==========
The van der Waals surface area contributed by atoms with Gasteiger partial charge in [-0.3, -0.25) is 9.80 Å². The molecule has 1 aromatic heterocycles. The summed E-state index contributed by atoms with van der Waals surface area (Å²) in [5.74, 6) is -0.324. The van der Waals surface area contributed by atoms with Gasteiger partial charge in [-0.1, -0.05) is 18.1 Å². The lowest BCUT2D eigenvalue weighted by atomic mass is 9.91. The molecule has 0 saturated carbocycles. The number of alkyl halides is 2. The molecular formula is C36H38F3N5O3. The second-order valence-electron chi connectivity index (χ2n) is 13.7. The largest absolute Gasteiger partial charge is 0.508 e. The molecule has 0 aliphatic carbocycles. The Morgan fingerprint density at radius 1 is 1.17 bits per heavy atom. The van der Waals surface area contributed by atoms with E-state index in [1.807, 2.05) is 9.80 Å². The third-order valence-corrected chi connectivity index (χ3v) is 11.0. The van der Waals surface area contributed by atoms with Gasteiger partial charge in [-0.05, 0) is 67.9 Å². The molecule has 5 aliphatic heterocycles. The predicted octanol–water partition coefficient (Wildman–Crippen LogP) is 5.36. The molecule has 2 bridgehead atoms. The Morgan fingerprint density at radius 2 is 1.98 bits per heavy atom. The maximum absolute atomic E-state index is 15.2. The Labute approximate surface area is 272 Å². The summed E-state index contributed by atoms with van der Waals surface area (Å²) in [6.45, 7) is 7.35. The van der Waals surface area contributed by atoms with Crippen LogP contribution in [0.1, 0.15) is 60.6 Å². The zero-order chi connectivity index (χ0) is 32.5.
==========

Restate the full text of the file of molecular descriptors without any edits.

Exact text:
The van der Waals surface area contributed by atoms with Gasteiger partial charge in [-0.3, -0.25) is 9.80 Å². The molecule has 1 aromatic heterocycles. The summed E-state index contributed by atoms with van der Waals surface area (Å²) in [5.74, 6) is -0.324. The van der Waals surface area contributed by atoms with Gasteiger partial charge in [-0.1, -0.05) is 18.1 Å². The lowest BCUT2D eigenvalue weighted by atomic mass is 9.91. The molecule has 0 saturated carbocycles. The number of alkyl halides is 2. The molecular formula is C36H38F3N5O3. The second-order valence-electron chi connectivity index (χ2n) is 13.7. The largest absolute Gasteiger partial charge is 0.508 e. The molecule has 0 aliphatic carbocycles. The Morgan fingerprint density at radius 1 is 1.17 bits per heavy atom. The van der Waals surface area contributed by atoms with E-state index in [1.807, 2.05) is 9.80 Å². The third-order valence-corrected chi connectivity index (χ3v) is 11.0. The van der Waals surface area contributed by atoms with Gasteiger partial charge in [-0.05, 0) is 67.9 Å². The molecule has 5 aliphatic heterocycles. The predicted octanol–water partition coefficient (Wildman–Crippen LogP) is 5.36. The molecule has 2 bridgehead atoms. The Morgan fingerprint density at radius 2 is 1.98 bits per heavy atom. The maximum absolute atomic E-state index is 15.2. The Labute approximate surface area is 272 Å². The summed E-state index contributed by atoms with van der Waals surface area (Å²) in [6.45, 7) is 7.35. The van der Waals surface area contributed by atoms with Crippen LogP contribution in [0.1, 0.15) is 60.6 Å². The zero-order chi connectivity index (χ0) is 32.5.